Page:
Pentecost Island


Pentecost Island

Pentecost Island is one of the 83 islands that make up the South Pacific nation of Vanuatu. It lies 190 km (118 mi) due north of capital Port Vila. Pentecost Island is known as Pentecôte in French.

Geography

Pentecost is a lush, mountainous island which stretches North to South over some 60km. The chain of mountains, dominated by Mount Vulmat (947 m) marks the dividing line between the humid, rainy eastern coast and the more temperate western coast. The coastal plains, cross-cut by small torrents, are generally very green and ideally suited for plantations and livestock.

Pentecost's population centres are concentrated along the west coast, although a number of people also live inland. Major villages along the west coast include (from north to south): Laone, Loltong, Bwatnapne, Melsisi, Waterfall (Vanu), Baravet, Lonorore, Hotwata, Panas, Wali, Pangi and Salap. Away from the coast, there are major settlements at Nazareth in the north, and at Ena, Wutsumel, Hubiku and Tansip in the centre of the island. Most of these places have village telephones and one or two inhabitants who own 'trucks' (4WD vehicles) or 'speedboats' (small motorboats), which the villagers use for transport. A couple of these villages also have small banks and post offices.

The east coast is wild and inaccessible, with relatively few inhabitants, although people are moving into previously-uninhabited areas as the island's population increases. Major villages on the eastern side of the island include Ranwas, Bunlap and Baie Barrier (Ranon) in the south-east, and Vanrasini further north.

History and customs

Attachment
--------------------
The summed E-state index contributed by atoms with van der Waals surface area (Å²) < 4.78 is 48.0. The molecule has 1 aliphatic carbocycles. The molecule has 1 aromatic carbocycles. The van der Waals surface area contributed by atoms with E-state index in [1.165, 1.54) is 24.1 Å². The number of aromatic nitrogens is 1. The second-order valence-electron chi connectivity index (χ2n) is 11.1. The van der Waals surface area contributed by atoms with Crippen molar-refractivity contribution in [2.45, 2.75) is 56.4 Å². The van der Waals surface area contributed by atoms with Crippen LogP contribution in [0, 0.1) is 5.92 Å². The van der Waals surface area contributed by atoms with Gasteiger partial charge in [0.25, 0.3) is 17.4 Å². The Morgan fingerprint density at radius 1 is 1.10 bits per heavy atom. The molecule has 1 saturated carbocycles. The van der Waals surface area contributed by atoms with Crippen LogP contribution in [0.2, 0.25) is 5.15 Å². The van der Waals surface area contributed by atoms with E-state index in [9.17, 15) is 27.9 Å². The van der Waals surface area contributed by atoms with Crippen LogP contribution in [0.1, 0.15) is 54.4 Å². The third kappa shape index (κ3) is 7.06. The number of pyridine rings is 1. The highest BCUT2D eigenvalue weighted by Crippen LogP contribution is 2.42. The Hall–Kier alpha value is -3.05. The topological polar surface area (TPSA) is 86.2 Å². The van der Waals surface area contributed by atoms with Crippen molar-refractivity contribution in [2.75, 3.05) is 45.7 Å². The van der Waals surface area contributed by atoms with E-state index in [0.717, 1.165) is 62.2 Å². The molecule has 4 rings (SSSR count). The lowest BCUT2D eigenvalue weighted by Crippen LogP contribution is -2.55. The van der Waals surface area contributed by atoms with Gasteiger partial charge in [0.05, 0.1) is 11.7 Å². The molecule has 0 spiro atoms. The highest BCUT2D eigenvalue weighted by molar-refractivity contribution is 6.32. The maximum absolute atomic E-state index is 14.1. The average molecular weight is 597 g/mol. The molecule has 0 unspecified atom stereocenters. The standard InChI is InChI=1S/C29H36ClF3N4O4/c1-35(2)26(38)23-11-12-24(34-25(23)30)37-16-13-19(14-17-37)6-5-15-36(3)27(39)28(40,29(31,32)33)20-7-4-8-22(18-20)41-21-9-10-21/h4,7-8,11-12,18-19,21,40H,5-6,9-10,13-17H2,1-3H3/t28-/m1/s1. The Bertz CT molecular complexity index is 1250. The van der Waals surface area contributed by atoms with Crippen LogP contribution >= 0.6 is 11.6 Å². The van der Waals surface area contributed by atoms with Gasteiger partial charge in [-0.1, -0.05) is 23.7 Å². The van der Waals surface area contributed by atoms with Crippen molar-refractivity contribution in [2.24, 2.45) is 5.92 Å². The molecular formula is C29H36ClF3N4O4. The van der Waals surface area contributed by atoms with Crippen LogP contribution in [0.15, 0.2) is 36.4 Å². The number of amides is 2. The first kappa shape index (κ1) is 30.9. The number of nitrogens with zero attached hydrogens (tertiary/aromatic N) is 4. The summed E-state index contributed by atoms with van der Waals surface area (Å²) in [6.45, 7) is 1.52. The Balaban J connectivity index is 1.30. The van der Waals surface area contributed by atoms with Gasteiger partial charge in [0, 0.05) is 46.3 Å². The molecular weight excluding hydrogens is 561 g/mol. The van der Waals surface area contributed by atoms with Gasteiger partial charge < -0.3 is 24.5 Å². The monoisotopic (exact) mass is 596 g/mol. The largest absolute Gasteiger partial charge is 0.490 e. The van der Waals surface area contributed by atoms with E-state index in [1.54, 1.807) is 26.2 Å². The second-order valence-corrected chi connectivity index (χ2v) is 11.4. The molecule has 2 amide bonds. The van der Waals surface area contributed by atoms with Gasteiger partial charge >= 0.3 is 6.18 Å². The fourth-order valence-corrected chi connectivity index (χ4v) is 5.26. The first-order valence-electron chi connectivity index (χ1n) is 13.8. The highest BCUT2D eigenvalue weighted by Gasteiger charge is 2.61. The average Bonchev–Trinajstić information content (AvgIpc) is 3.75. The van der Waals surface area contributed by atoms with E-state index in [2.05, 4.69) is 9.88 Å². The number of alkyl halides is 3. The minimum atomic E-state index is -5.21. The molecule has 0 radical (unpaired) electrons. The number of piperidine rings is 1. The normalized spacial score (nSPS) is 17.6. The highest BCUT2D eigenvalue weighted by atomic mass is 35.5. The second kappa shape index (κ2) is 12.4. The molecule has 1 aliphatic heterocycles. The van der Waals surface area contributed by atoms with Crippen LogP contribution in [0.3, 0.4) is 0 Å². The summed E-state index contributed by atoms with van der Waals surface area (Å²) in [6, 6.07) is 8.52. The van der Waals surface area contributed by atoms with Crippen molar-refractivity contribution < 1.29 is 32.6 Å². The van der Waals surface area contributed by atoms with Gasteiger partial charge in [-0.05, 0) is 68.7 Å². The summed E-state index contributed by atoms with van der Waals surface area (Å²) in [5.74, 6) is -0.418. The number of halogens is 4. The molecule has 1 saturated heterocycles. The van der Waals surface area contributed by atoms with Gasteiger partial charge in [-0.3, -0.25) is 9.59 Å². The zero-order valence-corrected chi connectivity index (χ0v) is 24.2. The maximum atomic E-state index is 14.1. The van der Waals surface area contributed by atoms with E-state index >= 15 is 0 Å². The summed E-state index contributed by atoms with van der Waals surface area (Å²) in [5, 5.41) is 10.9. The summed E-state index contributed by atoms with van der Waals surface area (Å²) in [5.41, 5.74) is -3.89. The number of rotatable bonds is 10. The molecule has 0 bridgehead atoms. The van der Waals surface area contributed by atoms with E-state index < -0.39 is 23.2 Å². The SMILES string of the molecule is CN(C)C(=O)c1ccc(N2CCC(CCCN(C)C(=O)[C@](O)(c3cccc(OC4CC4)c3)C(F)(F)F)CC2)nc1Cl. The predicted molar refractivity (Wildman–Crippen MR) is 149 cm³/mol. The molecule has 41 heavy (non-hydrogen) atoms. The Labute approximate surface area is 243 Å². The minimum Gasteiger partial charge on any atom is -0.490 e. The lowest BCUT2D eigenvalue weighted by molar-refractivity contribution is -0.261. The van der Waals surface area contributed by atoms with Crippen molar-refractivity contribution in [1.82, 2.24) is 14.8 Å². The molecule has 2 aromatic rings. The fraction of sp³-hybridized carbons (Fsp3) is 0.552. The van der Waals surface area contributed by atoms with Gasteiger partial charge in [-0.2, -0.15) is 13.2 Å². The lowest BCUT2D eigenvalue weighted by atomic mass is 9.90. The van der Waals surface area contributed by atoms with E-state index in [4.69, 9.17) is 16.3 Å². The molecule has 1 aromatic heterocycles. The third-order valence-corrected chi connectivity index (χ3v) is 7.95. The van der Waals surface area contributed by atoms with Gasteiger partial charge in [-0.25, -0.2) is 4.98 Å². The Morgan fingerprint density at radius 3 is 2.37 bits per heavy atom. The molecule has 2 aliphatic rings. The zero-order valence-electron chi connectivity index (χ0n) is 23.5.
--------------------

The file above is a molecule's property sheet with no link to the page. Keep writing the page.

Pentecost was discovered by European explorers on 22 May 1768 by Louis Antoine de Bougainville. It was influenced by various successive missionaries but traditional customs there remain strong.

The island gets its name from the day on which it was sighted by Captain Cook, during his voyage through the New Hebrides (now Vanuatu) in 1774.

Pentecost Island is most famous for being the spiritual birthplace of the extreme sport of bungee jumping, originating in an ages old ritual called the naghol, or Land Diving. Between April and June every year, men in the southern part of the island jump from tall towers with vines tied to their feet, in a ritual believed to ensure a good yam harvest. The ritual is also now used to show acceptance into manhood. Land diving was first given international exposure when David Attenborough and a BBC film crew brought back footage of the ritual during the 1950s. Queen Elizabeth II visited Pentecost in 1974 and witnessed a land diving ceremony, during which one unfortunate islander died because the jump was performed during a dry season, when the vines were much less elastic. Nowadays, tourists pay large sums of money to witness the ceremony, often during day trips from Port Vila.

The south Pentecost village of Bunlap, a kastom (custom) village in which people choose to maintain an extremely traditional lifestyle, was the subject of a recent TV documentary.

The north Pentecost village of Laone was the birthplace of Walter Lini, who led Vanuatu to independence in 1980. Today, the 'father of the nation' is commemorated by a statue at the nearby Lini Memorial College.

[http://www.michael-craig.com/naghol/naghol.html Land diving images by documentary photographer Michael Craig]

[http://www.flickr.com/photos/kapkap/sets/1635656/ More Land diving, N'gol ceremony, images]

Lifestyle and economy

There are no real towns on Pentecost. Most islanders live in small rural villages, surviving by subsistence agriculture and growing cash crops. Taro, a root vegetable well-suited to Pentecost's wet climate, is the staple food. Manioc (cassava), yams, bananas, kumula (sweet potato), coconuts, island cabbage, pawpaw (papaya), nakavika (rose apples), citrus, sugar cane, cocoa, mangoes, pineapples, nuts, and European vegetables are also grown for local consumption.